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Space motion sickness: incidence, etiology, and countermeasures (Martina Heer, William Paloski. Autonomic Neuroscience Vol.129, no.1-2, 2006. Pp. 77-79): Space motion sickness is experienced by 60% to 80% of space travelers during their first 2 to 3 days in microgravity and by a similar proportion during their first few days after return to Earth. Since $...


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Well, there are probably several body motions that can exacerbate SAS. Anecdotally, I can tell you that it was well understood by Shuttle flight crew that the act of doffing the Advanced Crew Escape Suit (ACES) (which usually occurred within a few hours of orbital insertion) was considered especially provocative with respect to the SAS problem. This was ...


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To answer your question, Yes, almost everyone has motion sickness in zero gravity. Your question has bits that are correct. Humans rely on the vestibular system for balance and attitude, and with the lack of gravity the fluids don't move correctly. But they do still move, because inertia doesn't go away. So if you turn your head the fluid will try to ...


5

Long time, no answer, so I'll take a stab at it...please be aware that all of my "evidence," while purely anecdotal, is first hand. I never heard the subject term, "lead head" used in this context (I was in The Office from 1996-2004, inclusive). It was frequently said, however, that, "You pay going up, or you pay coming back, nobody flies in Space for free."...


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I just went to an astronaut talk (Mark Polansky). The action of talking off the ACES suit neck ring was what exacerbated the sickness. The interior of the suit, like other pressure suits, is a rubbery material. Quoting him directly, “it felt like being born again”. Think of the feeling of taking off a tight, sweaty shirt over your head, then make it five ...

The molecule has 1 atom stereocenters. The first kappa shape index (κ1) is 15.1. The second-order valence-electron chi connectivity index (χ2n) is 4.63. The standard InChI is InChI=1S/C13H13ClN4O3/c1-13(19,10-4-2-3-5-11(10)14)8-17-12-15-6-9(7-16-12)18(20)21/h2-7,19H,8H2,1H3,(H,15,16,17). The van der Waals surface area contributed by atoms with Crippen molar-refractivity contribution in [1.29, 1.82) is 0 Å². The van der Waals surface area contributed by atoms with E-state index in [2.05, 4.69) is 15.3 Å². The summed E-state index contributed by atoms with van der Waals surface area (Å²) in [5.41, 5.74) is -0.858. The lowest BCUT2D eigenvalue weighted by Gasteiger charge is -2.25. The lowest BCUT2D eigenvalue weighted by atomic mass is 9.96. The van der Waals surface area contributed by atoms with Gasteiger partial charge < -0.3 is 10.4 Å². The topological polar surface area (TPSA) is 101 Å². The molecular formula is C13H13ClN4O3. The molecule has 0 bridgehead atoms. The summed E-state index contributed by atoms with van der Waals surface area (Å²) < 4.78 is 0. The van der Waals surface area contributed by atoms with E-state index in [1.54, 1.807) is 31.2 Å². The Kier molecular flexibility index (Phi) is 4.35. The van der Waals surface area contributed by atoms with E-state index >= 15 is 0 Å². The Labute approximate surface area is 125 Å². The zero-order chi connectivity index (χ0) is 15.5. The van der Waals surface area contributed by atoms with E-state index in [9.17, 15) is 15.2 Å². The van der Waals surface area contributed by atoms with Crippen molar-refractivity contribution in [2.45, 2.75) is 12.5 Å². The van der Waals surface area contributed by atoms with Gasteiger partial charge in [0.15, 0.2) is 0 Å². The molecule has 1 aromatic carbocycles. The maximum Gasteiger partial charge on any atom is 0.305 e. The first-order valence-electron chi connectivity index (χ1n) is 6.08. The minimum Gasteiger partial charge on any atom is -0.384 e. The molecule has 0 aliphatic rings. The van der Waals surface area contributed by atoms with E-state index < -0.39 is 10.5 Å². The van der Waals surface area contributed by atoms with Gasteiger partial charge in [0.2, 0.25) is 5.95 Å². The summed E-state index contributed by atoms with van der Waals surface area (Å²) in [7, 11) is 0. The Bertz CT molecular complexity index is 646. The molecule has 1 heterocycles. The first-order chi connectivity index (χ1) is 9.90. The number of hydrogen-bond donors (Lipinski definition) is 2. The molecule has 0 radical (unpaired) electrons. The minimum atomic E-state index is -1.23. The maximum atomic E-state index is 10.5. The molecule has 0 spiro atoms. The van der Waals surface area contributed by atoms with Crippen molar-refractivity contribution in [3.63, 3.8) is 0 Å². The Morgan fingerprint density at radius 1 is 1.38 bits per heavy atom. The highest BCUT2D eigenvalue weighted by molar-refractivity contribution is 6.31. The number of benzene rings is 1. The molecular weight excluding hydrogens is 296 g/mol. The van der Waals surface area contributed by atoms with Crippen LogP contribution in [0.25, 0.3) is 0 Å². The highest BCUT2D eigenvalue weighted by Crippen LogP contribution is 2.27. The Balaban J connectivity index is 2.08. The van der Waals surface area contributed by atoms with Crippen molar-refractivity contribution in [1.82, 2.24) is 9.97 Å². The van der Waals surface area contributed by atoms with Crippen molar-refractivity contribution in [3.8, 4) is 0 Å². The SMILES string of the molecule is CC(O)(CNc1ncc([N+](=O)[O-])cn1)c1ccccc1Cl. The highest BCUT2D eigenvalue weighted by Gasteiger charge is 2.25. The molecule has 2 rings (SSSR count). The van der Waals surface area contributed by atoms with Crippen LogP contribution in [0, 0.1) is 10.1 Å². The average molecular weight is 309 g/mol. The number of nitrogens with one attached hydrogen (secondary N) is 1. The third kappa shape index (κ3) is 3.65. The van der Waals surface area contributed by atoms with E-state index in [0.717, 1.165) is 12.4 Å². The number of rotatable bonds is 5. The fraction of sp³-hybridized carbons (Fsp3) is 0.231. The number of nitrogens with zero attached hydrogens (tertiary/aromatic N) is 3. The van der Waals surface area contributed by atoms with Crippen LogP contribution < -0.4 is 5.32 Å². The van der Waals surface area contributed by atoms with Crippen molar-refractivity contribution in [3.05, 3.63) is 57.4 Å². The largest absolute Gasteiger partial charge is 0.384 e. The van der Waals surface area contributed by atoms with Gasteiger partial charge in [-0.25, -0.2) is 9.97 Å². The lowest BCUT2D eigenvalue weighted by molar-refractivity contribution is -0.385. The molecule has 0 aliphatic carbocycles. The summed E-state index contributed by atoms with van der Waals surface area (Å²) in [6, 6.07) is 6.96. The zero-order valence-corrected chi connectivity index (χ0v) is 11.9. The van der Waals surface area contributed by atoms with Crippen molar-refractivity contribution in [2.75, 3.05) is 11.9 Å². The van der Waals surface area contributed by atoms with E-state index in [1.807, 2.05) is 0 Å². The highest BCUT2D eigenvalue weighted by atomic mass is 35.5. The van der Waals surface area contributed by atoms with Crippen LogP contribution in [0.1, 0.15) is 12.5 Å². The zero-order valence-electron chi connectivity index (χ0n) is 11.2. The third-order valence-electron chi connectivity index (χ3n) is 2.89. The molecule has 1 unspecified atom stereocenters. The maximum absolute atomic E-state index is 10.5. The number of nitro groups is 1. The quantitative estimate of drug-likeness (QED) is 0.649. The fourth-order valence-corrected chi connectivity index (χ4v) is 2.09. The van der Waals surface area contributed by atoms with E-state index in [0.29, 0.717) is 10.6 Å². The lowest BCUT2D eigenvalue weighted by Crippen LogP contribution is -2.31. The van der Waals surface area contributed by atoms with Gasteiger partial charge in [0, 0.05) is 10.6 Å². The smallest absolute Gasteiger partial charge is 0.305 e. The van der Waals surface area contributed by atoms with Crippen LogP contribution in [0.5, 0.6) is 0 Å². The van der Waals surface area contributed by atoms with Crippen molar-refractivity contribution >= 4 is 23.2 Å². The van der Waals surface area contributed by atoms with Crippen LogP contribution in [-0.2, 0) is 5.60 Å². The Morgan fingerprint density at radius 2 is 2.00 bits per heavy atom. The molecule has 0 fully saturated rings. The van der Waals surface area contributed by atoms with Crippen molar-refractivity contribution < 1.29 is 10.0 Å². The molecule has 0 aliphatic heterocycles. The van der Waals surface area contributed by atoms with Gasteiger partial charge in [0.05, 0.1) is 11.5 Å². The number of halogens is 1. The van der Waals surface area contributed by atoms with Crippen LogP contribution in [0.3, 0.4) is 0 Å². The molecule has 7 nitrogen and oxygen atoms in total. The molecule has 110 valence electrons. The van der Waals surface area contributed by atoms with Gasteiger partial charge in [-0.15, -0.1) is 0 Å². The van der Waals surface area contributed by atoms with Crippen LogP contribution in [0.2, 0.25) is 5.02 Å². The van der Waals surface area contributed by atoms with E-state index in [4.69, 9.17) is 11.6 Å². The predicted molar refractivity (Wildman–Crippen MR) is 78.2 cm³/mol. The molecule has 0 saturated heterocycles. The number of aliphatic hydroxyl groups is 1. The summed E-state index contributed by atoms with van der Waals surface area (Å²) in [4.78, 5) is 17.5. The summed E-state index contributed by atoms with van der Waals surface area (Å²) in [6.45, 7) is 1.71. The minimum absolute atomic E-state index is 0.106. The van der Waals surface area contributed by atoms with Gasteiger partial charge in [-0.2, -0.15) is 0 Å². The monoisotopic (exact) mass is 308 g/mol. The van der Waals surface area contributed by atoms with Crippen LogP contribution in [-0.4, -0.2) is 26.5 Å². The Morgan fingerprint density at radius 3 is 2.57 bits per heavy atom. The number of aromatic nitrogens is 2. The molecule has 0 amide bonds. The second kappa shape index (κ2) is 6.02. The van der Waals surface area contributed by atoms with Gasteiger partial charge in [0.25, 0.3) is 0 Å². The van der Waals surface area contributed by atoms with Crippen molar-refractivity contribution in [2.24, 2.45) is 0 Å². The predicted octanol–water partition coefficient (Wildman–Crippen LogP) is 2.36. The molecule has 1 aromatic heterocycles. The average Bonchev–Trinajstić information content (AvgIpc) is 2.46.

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No. The prelaunch timeline for the crew was closely scheduled. Shuttle crews were awakened ~ 5 hours prior to the scheduled liftoff time and ate a meal shortly after they woke up and got dressed. Depending on the scheduled liftoff time, the crew may have been sleep shifting for a week or so prior to launch day. Source - SCOM, page 5.1-1 Normal Procedures ...


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Yes. They have little in common, beyond both resulting in a mismatch between vestibular data input to the brain and what’s actually going on, resulting in symptoms that impair performance. In SAS, our best theory is that the shift from 1G to microgravity environment essentially results in a dropoff from baseline vestibular input that the brain seeks to ...


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I don't consider this answer to be definitive, but it's most likely the best we will do here... I remember hearing some stories around NASA's Astronaut Office, probably in the ~1998 time frame, about STS-51-D (Jake Garn's flight - which happened in April, 1985). The running joke, at the time, was that the second-highest Garn level ever achieved, to that ...


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